MEPS 273:239-249 (2004)  -  doi:10.3354/meps273239

Individual behavior and emergent properties of fish schools: a comparison of observation and theory

Steven V. Viscido1,2,*, Julia K. Parrish1,2, Daniel Grünbaum3

1Department of Biology,
2School of Aquatic and Fishery Sciences, and
3School of Oceanography, Box 351800 Kincaid Hall, University of Washington, Seattle, Washington 98195, USA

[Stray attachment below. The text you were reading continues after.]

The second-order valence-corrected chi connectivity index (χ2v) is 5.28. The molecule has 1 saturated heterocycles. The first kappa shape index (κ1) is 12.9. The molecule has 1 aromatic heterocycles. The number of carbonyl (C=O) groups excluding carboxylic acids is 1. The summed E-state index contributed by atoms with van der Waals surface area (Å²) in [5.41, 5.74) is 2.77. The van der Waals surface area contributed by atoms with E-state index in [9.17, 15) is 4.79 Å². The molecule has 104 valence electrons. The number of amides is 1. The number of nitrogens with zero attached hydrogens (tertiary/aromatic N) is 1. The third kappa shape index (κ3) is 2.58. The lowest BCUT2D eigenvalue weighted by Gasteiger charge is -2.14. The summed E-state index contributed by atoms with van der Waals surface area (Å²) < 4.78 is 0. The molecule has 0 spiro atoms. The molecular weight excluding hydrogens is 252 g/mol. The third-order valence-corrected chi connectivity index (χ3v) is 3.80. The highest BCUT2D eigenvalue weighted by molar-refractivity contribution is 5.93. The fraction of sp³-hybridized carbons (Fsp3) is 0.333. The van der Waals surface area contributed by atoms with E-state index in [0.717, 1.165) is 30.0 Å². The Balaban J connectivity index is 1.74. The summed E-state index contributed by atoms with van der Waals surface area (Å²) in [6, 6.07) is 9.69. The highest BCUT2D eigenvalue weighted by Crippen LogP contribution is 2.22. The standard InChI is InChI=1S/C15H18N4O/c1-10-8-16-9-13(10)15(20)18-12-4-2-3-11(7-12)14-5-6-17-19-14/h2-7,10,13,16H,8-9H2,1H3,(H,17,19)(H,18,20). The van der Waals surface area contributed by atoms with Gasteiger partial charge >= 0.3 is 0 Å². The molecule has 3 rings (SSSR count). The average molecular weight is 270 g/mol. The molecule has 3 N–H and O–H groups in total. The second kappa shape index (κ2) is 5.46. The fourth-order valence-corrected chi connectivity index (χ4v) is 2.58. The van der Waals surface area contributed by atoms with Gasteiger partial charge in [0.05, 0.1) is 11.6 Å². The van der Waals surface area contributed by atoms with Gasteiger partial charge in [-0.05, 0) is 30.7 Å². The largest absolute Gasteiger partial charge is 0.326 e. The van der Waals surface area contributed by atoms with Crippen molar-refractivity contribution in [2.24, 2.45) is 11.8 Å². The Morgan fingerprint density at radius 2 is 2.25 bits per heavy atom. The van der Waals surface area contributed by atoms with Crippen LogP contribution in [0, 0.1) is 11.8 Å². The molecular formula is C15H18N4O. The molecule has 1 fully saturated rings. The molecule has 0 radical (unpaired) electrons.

ABSTRACT: Polarity, group velocity, and inter-individual spacing are characteristics of fish schools that strongly affect individual school members. However, these characteristics are group-level Œemergent properties¹: collective outcomes of behavioral interactions among members, not under direct control of any single member. The relationships between members¹ behaviors and the emergent group properties they produce are complex and poorly understood. In this study, we quantified 3D trajectories of all individual fish within 4- and 8-fish populations of Danio aequipinnatus, using stereo videography and a computerized tracking algorithm. We compared group polarity, group speed, and mean nearest-neighbor distances of schools within these populations to a simulation model that explored how fish responded to attraction/repulsion, alignment and random forces. Real fish exhibited a high degree of temporal variability in both polarity and group speed. Polarity and speed of simulated schools depended very strongly on the strength of the alignment force. Time-averaged polarity of real fish schools was most similar to simulated schools when alignment force was 1 to 5% of the attraction/repulsion force. For both real and simulated fish, a cl